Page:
In Writers Write, we cover a lot in a month of Saturdays – practical writing exercises, a discussion of theme and genre, building plot and characters, as well as pacing and publishing.
However, when getting the first draft of a novel down, never forget your most important role – to be a storyteller.
Style is great, structure is essential, hitting certain plot highs and lows will give your story a rhythm but none of it is as important as capturing the heart of your story.
Keep these five pointers in mind when knocking out that first draft or if you’re attempting NaNoWriMo next week!
- Excitement, not perfection. A passion for your story is more important than first-time-round perfection. Readers will respond to this initial energy even when you’re finished with the edits.
- Curiosity feeds the cat. An outline or synopsis is invaluable to keep you on tack but don’t let it constrain you. Think of it as a blueprint rather than a finished building. Let the story ask questions – and follow the answers in your writing.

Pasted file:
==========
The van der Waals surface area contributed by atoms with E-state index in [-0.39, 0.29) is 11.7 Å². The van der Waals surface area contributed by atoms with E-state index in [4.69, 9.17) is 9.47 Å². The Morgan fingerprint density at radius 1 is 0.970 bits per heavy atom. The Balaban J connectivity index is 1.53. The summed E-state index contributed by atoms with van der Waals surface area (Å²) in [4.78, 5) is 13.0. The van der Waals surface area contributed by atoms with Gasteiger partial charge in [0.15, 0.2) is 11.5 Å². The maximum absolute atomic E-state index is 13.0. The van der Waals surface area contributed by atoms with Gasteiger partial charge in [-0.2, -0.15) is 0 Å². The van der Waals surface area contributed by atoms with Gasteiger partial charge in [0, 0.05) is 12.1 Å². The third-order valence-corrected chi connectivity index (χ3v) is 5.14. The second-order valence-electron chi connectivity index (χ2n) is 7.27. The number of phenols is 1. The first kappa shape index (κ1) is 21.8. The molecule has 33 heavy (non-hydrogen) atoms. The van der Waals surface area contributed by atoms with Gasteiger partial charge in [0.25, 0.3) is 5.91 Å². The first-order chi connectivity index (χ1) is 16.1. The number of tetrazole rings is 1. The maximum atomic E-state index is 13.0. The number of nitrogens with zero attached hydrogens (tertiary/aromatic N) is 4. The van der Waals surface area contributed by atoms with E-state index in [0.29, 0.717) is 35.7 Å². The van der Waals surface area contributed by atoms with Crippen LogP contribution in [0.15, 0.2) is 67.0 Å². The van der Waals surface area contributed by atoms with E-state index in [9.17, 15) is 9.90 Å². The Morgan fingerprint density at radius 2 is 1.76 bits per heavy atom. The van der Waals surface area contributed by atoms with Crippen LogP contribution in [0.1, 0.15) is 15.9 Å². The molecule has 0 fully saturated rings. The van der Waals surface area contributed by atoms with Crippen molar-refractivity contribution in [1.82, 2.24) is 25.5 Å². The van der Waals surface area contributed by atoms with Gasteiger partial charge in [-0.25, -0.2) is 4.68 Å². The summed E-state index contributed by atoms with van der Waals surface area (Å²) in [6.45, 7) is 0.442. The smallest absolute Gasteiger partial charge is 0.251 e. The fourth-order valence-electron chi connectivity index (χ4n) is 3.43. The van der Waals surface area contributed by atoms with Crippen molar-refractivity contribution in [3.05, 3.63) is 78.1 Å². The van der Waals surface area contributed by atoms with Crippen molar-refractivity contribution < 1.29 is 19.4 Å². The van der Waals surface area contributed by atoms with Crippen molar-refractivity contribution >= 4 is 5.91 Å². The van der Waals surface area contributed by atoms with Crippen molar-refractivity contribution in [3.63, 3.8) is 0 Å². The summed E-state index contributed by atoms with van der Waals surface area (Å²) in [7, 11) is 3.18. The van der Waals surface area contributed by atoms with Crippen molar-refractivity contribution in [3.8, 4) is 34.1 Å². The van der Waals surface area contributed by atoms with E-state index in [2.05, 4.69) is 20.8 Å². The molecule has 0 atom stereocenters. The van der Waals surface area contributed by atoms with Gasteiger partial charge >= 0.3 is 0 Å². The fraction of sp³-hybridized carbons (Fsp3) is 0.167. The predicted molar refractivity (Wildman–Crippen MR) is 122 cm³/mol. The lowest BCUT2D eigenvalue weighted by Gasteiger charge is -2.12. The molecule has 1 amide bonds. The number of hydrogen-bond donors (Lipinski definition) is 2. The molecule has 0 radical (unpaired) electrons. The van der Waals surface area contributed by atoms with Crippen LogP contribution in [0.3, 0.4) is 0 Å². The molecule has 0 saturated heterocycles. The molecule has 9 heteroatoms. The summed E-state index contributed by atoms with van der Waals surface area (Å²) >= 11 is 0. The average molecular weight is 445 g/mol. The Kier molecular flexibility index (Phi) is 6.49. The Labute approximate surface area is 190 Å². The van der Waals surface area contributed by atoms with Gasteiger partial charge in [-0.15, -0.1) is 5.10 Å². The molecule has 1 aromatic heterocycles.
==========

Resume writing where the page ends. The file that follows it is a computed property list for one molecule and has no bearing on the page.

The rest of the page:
- Date your characters. Your characters will come to life in your first draft – this is the equivalent of those first nights out with a new date. Find out as much as you can about them as you write.
- Find your voice. Don’t try to imitate your favourite author, listen to your inner voice and try to get that on paper. If you’re writing in first person, try to ‘hear’ this character’s voice in your head.
- The Finish Line. Don’t, don’t, don’t go back and edit and change. Stick with your first instinct and idea for the novel until you’ve written ‘The End’. Trying to start again when you’re in a first draft is like trying to reverse a freewheeling car on a downhill slope: impossible.
Nothing beats the sense of excitement when you finish a first draft. Editing is the hard work – and it will come soon enough – but your first journey on a clean page is pure adventure. Embrace it.
If you want to learn how to write a book, join our Writers Write course.